Looking for an irresistible historical romance with an unusual twist? You should try Passions of a Wicked Earl. It features an arranged marriage, unrequited turned requited love, enemies to lovers, seduction of a rakehell, and an evil other woman.
Exiled to the country less than twenty-four hours after marrying her husband, Claire Westcliffe knew she deserved it. It didn’t matter that she was unaware of exactly what Westcliffe’s brother and her best friend, Stephen meant to do when he said he’d save her from her wedding night, because she wanted the reprieve. That all changes when her sister comes to her and begs to be given a season in order to avoid marrying the man their father picked for her. For her sister, Claire will brave her husband—his wrath and his bed—because somebody deserved romance.
After the disastrous wedding night, Westcliffe took himself off to London where he cut a swathe through the women (never a married woman or an innocent). It was his way of showing he didn’t care and a way to reaffirm his manliness which was striped away so completely upon the sight of his brother in his wife’s bed. It’s been years and he doesn’t believe there will ever be a reconciliation between them and he’s not sure he even wants one. If he divorces her and marries his current mistress, he knows what he’s getting into – a loveless marriage based on lust.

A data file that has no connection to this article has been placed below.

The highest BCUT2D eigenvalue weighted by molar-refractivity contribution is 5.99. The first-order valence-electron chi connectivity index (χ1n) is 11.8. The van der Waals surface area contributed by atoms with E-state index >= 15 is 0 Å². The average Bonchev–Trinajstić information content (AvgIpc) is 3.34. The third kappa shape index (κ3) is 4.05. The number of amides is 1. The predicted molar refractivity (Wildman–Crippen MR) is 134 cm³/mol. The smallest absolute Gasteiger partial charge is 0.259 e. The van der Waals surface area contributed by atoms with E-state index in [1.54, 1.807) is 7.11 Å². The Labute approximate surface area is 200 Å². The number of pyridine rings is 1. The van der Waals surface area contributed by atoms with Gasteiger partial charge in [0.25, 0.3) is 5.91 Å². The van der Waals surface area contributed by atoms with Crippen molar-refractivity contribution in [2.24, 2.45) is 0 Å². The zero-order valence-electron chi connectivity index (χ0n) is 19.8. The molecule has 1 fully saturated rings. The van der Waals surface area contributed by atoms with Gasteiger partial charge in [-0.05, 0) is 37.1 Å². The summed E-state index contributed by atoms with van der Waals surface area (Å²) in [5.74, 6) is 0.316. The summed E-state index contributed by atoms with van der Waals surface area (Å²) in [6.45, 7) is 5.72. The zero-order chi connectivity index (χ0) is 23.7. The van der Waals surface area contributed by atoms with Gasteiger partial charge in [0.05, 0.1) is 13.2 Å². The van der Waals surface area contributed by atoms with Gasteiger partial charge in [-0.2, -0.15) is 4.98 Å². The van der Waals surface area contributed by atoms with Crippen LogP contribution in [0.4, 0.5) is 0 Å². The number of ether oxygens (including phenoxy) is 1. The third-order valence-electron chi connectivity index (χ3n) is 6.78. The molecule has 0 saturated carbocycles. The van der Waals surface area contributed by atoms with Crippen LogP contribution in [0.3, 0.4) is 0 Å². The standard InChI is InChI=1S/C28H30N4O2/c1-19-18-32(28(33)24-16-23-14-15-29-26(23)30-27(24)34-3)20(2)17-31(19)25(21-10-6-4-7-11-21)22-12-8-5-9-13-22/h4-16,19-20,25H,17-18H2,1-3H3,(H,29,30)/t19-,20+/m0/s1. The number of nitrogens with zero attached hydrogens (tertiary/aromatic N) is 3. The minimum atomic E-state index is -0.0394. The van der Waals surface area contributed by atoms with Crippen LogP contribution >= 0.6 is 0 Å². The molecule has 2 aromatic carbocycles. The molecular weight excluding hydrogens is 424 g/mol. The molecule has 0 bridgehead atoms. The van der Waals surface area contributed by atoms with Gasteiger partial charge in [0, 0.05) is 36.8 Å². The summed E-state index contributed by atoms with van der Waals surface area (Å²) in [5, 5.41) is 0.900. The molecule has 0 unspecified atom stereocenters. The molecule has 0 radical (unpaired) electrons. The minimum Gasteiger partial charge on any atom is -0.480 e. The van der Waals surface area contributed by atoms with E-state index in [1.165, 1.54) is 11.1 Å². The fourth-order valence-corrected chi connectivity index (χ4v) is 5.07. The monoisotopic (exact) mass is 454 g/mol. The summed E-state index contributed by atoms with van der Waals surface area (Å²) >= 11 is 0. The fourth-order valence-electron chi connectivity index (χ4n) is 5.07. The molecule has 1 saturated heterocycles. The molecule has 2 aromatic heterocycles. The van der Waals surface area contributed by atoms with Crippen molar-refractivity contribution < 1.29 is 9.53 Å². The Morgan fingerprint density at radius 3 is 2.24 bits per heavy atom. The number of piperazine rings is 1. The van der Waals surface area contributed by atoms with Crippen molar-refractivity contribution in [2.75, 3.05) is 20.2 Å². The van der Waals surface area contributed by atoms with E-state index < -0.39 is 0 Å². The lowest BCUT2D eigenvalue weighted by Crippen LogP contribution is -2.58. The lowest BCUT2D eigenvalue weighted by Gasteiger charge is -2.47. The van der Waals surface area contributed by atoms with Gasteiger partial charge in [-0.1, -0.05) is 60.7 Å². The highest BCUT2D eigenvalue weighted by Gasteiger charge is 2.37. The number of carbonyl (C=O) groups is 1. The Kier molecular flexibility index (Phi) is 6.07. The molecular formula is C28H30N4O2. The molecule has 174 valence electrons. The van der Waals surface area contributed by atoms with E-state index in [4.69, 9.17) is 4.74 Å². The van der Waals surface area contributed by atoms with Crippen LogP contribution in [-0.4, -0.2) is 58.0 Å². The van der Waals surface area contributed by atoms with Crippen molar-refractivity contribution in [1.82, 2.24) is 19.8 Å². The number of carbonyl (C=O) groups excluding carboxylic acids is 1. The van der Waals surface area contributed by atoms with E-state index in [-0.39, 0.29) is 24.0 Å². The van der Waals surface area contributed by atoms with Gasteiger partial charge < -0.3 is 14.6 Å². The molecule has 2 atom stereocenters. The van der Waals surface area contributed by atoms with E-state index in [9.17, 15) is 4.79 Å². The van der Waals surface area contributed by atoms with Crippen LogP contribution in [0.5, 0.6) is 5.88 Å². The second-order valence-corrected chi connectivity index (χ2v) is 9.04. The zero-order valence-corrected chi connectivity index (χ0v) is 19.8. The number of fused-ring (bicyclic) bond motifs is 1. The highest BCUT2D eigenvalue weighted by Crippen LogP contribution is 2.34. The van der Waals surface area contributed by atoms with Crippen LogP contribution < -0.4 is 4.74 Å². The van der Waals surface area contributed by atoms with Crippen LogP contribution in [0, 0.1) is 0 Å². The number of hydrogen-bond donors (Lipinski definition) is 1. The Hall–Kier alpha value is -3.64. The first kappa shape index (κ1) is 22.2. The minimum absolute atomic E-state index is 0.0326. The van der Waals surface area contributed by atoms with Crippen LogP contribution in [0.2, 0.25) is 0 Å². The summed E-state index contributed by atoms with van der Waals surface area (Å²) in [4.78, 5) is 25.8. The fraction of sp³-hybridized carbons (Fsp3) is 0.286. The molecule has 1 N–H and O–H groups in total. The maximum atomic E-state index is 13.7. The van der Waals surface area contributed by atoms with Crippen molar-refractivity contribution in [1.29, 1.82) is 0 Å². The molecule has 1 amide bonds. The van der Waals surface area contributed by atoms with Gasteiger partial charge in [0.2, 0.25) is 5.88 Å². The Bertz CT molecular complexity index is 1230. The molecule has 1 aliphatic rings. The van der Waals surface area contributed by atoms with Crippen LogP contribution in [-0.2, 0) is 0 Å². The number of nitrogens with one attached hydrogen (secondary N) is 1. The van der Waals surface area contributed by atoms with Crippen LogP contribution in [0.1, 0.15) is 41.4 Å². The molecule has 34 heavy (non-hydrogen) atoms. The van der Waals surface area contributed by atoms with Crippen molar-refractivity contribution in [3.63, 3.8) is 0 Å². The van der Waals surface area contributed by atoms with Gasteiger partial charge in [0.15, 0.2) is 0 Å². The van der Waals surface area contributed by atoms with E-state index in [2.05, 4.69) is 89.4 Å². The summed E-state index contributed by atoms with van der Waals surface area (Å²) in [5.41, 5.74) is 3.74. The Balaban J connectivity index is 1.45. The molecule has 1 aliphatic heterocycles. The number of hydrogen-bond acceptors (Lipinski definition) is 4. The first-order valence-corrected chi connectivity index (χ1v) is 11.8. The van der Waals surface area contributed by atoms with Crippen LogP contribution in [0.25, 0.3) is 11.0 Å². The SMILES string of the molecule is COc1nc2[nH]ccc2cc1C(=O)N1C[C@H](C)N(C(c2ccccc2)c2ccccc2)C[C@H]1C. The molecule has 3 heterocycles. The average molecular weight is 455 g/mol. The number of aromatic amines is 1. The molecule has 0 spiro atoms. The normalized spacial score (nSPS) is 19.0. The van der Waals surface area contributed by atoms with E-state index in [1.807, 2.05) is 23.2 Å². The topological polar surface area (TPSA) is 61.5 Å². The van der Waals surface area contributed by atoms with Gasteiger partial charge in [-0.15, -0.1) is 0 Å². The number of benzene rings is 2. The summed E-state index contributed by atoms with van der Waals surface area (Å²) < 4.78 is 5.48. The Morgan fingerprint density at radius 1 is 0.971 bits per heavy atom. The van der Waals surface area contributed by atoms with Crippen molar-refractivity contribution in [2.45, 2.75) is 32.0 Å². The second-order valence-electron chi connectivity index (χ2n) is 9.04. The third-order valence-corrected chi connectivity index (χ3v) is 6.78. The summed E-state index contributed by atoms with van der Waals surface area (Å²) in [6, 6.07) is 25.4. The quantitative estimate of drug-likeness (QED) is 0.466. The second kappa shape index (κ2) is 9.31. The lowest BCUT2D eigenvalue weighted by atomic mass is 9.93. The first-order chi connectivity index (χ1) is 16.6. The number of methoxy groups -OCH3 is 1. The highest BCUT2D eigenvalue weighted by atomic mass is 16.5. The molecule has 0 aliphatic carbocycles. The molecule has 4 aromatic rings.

What he doesn’t count on is Claire. The more she learns about her husband’s true nature, the more she likes him and the more she wants to keep him. His actions were in reaction her own and while those actions were equally wrong, she knew they both had things to be sorry for, and that they could start fresh. But with Westcliffe avoiding her at every turn how was she to get her rakehell of a husband into bed? By seducing him of course!
Spoilers: Now I know what you’re thinking. Claire getting into bed with Stephen is completely inexcusable. How does the reader/hero get past something as morally challenging as that? Would you be able to get past your spouse cheating on you with a sibling? Probably not, but appearances can be deceiving as Westcliffe will find out when he finally consummates his marriage to Claire.
Westcliffe’s confirmed adultery is another morally challenging bit. Can a man like that be sympathetic? Of course he can when Lorraine Heath writes him. Westcliffe hid a broken heart in a string of very public affairs. Claire’s deception was the straw that broke this camel’s back. Westcliffe has always felt unloved. His mother obviously loved his younger brothers, and Stephen was notably the preferred child, but she never warmed up to Westcliffe because of who his father was.
Personally, I liked both the hero and heroine. Their flaws, backgrounds (morally challenging bits and all), and personalities just worked for me and I really enjoyed their romance. It was sexy, passionate, and sweet.
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